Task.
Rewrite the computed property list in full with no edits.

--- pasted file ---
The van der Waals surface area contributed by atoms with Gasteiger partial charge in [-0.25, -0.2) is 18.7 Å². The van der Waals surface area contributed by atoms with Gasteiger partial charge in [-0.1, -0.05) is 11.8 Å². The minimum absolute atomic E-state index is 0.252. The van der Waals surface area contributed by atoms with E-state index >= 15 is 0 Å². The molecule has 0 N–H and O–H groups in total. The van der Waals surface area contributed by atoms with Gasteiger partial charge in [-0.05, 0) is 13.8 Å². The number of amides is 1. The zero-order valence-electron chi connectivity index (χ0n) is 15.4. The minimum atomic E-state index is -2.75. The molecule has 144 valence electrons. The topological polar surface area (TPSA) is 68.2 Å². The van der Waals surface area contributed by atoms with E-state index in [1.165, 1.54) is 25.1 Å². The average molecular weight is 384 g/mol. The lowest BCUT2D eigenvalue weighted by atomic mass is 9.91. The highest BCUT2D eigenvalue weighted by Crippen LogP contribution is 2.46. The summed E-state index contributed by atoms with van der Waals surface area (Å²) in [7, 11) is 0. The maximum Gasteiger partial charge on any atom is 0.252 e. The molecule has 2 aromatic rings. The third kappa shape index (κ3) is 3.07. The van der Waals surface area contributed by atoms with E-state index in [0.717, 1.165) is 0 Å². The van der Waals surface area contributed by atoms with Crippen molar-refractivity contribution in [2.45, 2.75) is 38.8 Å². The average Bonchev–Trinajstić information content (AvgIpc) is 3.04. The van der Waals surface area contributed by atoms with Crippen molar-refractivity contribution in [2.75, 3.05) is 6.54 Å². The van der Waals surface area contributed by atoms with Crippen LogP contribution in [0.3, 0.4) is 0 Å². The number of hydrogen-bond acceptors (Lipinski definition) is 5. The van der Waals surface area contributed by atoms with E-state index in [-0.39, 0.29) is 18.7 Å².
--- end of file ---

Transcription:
The van der Waals surface area contributed by atoms with Gasteiger partial charge in [-0.25, -0.2) is 18.7 Å². The van der Waals surface area contributed by atoms with Gasteiger partial charge in [-0.1, -0.05) is 11.8 Å². The minimum absolute atomic E-state index is 0.252. The van der Waals surface area contributed by atoms with E-state index >= 15 is 0 Å². The molecule has 0 N–H and O–H groups in total. The van der Waals surface area contributed by atoms with Gasteiger partial charge in [-0.05, 0) is 13.8 Å². The number of amides is 1. The zero-order valence-electron chi connectivity index (χ0n) is 15.4. The minimum atomic E-state index is -2.75. The molecule has 144 valence electrons. The topological polar surface area (TPSA) is 68.2 Å². The van der Waals surface area contributed by atoms with E-state index in [1.165, 1.54) is 25.1 Å². The average molecular weight is 384 g/mol. The lowest BCUT2D eigenvalue weighted by atomic mass is 9.91. The highest BCUT2D eigenvalue weighted by Crippen LogP contribution is 2.46. The summed E-state index contributed by atoms with van der Waals surface area (Å²) in [7, 11) is 0. The maximum Gasteiger partial charge on any atom is 0.252 e. The molecule has 2 aromatic rings. The third kappa shape index (κ3) is 3.07. The van der Waals surface area contributed by atoms with E-state index in [0.717, 1.165) is 0 Å². The van der Waals surface area contributed by atoms with Crippen molar-refractivity contribution in [2.45, 2.75) is 38.8 Å². The average Bonchev–Trinajstić information content (AvgIpc) is 3.04. The van der Waals surface area contributed by atoms with Crippen molar-refractivity contribution in [2.75, 3.05) is 6.54 Å². The van der Waals surface area contributed by atoms with Crippen LogP contribution in [0.3, 0.4) is 0 Å². The number of hydrogen-bond acceptors (Lipinski definition) is 5. The van der Waals surface area contributed by atoms with E-state index in [-0.39, 0.29) is 18.7 Å².